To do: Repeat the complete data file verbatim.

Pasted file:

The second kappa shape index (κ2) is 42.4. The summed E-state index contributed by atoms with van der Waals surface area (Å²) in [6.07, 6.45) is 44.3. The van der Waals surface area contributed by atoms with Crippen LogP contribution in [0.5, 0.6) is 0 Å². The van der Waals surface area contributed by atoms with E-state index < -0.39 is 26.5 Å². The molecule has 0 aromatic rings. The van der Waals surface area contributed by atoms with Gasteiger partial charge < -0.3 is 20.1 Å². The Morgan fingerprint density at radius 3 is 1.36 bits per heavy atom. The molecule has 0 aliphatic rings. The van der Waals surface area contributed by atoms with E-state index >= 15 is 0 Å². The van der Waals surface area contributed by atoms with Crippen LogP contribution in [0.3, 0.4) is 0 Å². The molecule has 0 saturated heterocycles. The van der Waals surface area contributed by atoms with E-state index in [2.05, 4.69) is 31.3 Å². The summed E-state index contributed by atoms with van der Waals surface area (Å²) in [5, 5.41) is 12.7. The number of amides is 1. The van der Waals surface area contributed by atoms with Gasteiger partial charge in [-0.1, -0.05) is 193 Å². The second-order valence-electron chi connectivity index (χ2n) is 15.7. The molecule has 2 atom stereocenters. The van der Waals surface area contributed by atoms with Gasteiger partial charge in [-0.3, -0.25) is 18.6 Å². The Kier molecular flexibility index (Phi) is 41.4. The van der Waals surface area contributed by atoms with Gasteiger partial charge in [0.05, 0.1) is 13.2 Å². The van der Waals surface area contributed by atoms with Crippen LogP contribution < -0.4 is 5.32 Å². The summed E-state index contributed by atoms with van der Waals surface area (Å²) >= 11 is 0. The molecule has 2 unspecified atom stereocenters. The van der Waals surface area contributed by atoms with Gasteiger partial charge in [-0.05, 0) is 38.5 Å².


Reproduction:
The second kappa shape index (κ2) is 42.4. The summed E-state index contributed by atoms with van der Waals surface area (Å²) in [6.07, 6.45) is 44.3. The van der Waals surface area contributed by atoms with Crippen LogP contribution in [0.5, 0.6) is 0 Å². The van der Waals surface area contributed by atoms with E-state index < -0.39 is 26.5 Å². The molecule has 0 aromatic rings. The van der Waals surface area contributed by atoms with Gasteiger partial charge < -0.3 is 20.1 Å². The Morgan fingerprint density at radius 3 is 1.36 bits per heavy atom. The molecule has 0 aliphatic rings. The van der Waals surface area contributed by atoms with E-state index >= 15 is 0 Å². The van der Waals surface area contributed by atoms with Crippen LogP contribution in [0.3, 0.4) is 0 Å². The molecule has 0 saturated heterocycles. The van der Waals surface area contributed by atoms with E-state index in [2.05, 4.69) is 31.3 Å². The summed E-state index contributed by atoms with van der Waals surface area (Å²) in [5, 5.41) is 12.7. The number of amides is 1. The van der Waals surface area contributed by atoms with Gasteiger partial charge in [-0.1, -0.05) is 193 Å². The second-order valence-electron chi connectivity index (χ2n) is 15.7. The molecule has 2 atom stereocenters. The van der Waals surface area contributed by atoms with Gasteiger partial charge in [-0.3, -0.25) is 18.6 Å². The Kier molecular flexibility index (Phi) is 41.4. The van der Waals surface area contributed by atoms with Gasteiger partial charge in [0.05, 0.1) is 13.2 Å². The van der Waals surface area contributed by atoms with Crippen LogP contribution < -0.4 is 5.32 Å². The summed E-state index contributed by atoms with van der Waals surface area (Å²) >= 11 is 0. The molecule has 2 unspecified atom stereocenters. The van der Waals surface area contributed by atoms with Gasteiger partial charge in [-0.05, 0) is 38.5 Å².